France’s President Emmanual Macron last month laid out a vision for artificial intelligence (AI) dominance in a major speech, a vision that he hopes will place top global AI resources in France and not China or the U.S. But Macron's vision, especially when it comes to realistic privacy goals, seems to ignore key parts of what AI truly is.
Macron gave an interview to Wired where he elaborated on his AI strategy. Let's consider his key points:
"But the day you start dealing with privacy issues, the day you open this data and unveil personal information, you open a Pandora’s Box, with potential use cases that will not be increasing the common good and improving the way to treat you. […] This can be a very profitable business model: this data can be used to better treat people, it can be used to monitor patients, but it can also be sold to an insurer that will have intelligence on you and your medical risks, and could get a lot of money out of this information. The day we start to make such business out of this data is when a huge opportunity becomes a huge risk.
“When you look at artificial intelligence today, the two leaders are the U.S. and China. In the U.S., it is entirely driven by the private sector, large corporations, and some startups dealing with them. All the choices they will make are private choices that deal with collective values. That’s exactly the problem you have with Facebook and Cambridge Analytica or autonomous driving.
“On the other side, Chinese players collect a lot of data-driven by a government whose principles and values are not ours. And Europe has not exactly the same collective preferences as U.S. or China. If we want to defend our way to deal with privacy, our collective preference for individual freedom versus technological progress, integrity of human beings and human DNA, if you want to manage your own choice of society, your choice of civilization, you have to be able to be an acting part of this AI revolution. That’s the condition of having a say in designing and defining the rules of AI. "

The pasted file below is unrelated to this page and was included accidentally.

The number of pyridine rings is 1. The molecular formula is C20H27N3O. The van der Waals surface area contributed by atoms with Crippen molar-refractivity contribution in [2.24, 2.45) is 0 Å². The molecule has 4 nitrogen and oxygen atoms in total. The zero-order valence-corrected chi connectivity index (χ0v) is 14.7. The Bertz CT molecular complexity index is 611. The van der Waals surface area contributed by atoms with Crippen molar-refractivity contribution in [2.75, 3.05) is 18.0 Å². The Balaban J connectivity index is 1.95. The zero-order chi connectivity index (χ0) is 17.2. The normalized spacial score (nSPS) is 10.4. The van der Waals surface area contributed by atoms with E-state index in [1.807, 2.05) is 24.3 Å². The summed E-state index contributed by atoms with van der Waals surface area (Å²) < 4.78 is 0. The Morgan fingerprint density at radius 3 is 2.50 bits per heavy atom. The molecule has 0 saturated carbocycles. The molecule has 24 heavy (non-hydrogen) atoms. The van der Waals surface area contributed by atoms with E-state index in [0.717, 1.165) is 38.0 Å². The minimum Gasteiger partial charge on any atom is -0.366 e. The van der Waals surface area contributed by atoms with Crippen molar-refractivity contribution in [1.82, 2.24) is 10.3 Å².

At this point, Macron has identified the risks. But his response to that? Open algorithms, which is where his argument veers from the real issue.
"We will increase the collective pressure to make these algorithms transparent. We will open data from government, publicly funded projects, and we will open access from this project and we will favor, incentivize the private players to make it totally public and transparent.
"Obviously, some of them will say, 'There is a commercial value in my algorithm. I don't want to make it transparent.' But I think we need a fair discussion between service providers and consumers, who are also citizens and will say: 'I have to better understand your algorithm and be sure that this is trustworthy.'"
The problem with AI privacy is not primarily about the algorithms. Yes, some dishonorable marketers may try and sneak in coding that will covertly do something other than what they claim to be doing. But the real problem is with the data and how companies use it, and forcing algorithms to be transparent won't help that.
Consider an example within the fintech and financial market. Today, many of these companies are pushing AI bots on their sites that will attempt to gather extensive personal financial information on customers, with the official goal of delivering better recommendations for budgeting, saving, retirement, and various other financial decisions. They don't merely want to know salary and mortgage costs. They want to know if the customer has loaned a relative money and, if so, how much and when and how likely the relative is to pay it back. They want to know if the consumer has recently let a hard-on-his-luck friend move into their home, causing a drain on the consumer's take-home pay.